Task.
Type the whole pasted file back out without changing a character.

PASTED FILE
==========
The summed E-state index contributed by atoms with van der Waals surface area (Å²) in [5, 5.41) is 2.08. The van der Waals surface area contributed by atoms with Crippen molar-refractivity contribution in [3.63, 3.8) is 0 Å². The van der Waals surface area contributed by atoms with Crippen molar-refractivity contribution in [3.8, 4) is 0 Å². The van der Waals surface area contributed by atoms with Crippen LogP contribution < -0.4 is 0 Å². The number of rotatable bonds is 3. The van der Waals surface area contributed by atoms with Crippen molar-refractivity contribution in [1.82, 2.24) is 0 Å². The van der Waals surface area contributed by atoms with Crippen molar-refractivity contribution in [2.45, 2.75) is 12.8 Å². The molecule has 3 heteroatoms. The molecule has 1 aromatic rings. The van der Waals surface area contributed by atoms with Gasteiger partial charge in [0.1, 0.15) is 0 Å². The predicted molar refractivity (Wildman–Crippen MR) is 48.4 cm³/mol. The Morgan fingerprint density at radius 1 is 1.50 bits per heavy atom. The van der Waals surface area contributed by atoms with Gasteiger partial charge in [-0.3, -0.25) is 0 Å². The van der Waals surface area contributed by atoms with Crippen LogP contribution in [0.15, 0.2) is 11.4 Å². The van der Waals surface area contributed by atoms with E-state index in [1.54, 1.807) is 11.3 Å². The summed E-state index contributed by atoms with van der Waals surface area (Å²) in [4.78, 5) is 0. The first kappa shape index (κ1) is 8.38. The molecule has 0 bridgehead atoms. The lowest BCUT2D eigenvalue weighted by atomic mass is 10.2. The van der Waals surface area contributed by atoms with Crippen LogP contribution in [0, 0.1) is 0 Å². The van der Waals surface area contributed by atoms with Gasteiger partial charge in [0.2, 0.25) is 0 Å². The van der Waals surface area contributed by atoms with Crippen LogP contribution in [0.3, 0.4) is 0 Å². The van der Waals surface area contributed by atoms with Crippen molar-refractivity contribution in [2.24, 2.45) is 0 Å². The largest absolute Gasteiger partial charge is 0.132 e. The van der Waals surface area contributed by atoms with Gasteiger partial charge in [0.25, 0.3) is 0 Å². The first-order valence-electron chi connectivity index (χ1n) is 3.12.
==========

The summed E-state index contributed by atoms with van der Waals surface area (Å²) in [5, 5.41) is 2.08. The van der Waals surface area contributed by atoms with Crippen molar-refractivity contribution in [3.63, 3.8) is 0 Å². The van der Waals surface area contributed by atoms with Crippen molar-refractivity contribution in [3.8, 4) is 0 Å². The van der Waals surface area contributed by atoms with Crippen LogP contribution < -0.4 is 0 Å². The number of rotatable bonds is 3. The van der Waals surface area contributed by atoms with Crippen molar-refractivity contribution in [1.82, 2.24) is 0 Å². The van der Waals surface area contributed by atoms with Crippen molar-refractivity contribution in [2.45, 2.75) is 12.8 Å². The molecule has 3 heteroatoms. The molecule has 1 aromatic rings. The van der Waals surface area contributed by atoms with Gasteiger partial charge in [0.1, 0.15) is 0 Å². The predicted molar refractivity (Wildman–Crippen MR) is 48.4 cm³/mol. The Morgan fingerprint density at radius 1 is 1.50 bits per heavy atom. The van der Waals surface area contributed by atoms with Gasteiger partial charge in [-0.3, -0.25) is 0 Å². The van der Waals surface area contributed by atoms with Crippen LogP contribution in [0.15, 0.2) is 11.4 Å². The van der Waals surface area contributed by atoms with E-state index in [1.54, 1.807) is 11.3 Å². The summed E-state index contributed by atoms with van der Waals surface area (Å²) in [4.78, 5) is 0. The first kappa shape index (κ1) is 8.38. The molecule has 0 bridgehead atoms. The lowest BCUT2D eigenvalue weighted by atomic mass is 10.2. The van der Waals surface area contributed by atoms with Crippen LogP contribution in [0, 0.1) is 0 Å². The van der Waals surface area contributed by atoms with Gasteiger partial charge in [0.2, 0.25) is 0 Å². The van der Waals surface area contributed by atoms with Crippen LogP contribution in [0.3, 0.4) is 0 Å². The van der Waals surface area contributed by atoms with Crippen molar-refractivity contribution in [2.24, 2.45) is 0 Å². The largest absolute Gasteiger partial charge is 0.132 e. The van der Waals surface area contributed by atoms with Gasteiger partial charge in [0.25, 0.3) is 0 Å². The first-order valence-electron chi connectivity index (χ1n) is 3.12.